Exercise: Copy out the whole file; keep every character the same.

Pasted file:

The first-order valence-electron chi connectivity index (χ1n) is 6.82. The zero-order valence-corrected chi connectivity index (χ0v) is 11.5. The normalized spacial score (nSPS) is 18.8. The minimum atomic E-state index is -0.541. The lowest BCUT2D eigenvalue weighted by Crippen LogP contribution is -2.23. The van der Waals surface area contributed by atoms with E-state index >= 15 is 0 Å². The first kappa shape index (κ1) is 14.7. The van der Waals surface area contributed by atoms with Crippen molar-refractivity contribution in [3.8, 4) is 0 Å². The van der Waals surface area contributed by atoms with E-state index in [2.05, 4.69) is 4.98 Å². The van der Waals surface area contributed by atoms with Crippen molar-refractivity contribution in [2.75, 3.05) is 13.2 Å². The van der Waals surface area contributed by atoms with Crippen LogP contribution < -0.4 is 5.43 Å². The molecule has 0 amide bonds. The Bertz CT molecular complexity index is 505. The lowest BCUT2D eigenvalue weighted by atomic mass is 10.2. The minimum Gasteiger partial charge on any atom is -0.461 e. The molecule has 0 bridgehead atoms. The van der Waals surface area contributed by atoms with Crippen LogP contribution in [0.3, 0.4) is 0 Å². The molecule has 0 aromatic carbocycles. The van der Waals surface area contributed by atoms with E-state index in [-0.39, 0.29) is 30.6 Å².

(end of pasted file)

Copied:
The first-order valence-electron chi connectivity index (χ1n) is 6.82. The zero-order valence-corrected chi connectivity index (χ0v) is 11.5. The normalized spacial score (nSPS) is 18.8. The minimum atomic E-state index is -0.541. The lowest BCUT2D eigenvalue weighted by Crippen LogP contribution is -2.23. The van der Waals surface area contributed by atoms with E-state index >= 15 is 0 Å². The first kappa shape index (κ1) is 14.7. The van der Waals surface area contributed by atoms with Crippen molar-refractivity contribution in [3.8, 4) is 0 Å². The van der Waals surface area contributed by atoms with E-state index in [2.05, 4.69) is 4.98 Å². The van der Waals surface area contributed by atoms with Crippen molar-refractivity contribution in [2.75, 3.05) is 13.2 Å². The van der Waals surface area contributed by atoms with Crippen LogP contribution < -0.4 is 5.43 Å². The molecule has 0 amide bonds. The Bertz CT molecular complexity index is 505. The lowest BCUT2D eigenvalue weighted by atomic mass is 10.2. The minimum Gasteiger partial charge on any atom is -0.461 e. The molecule has 0 bridgehead atoms. The van der Waals surface area contributed by atoms with Crippen LogP contribution in [0.3, 0.4) is 0 Å². The molecule has 0 aromatic carbocycles. The van der Waals surface area contributed by atoms with E-state index in [-0.39, 0.29) is 30.6 Å².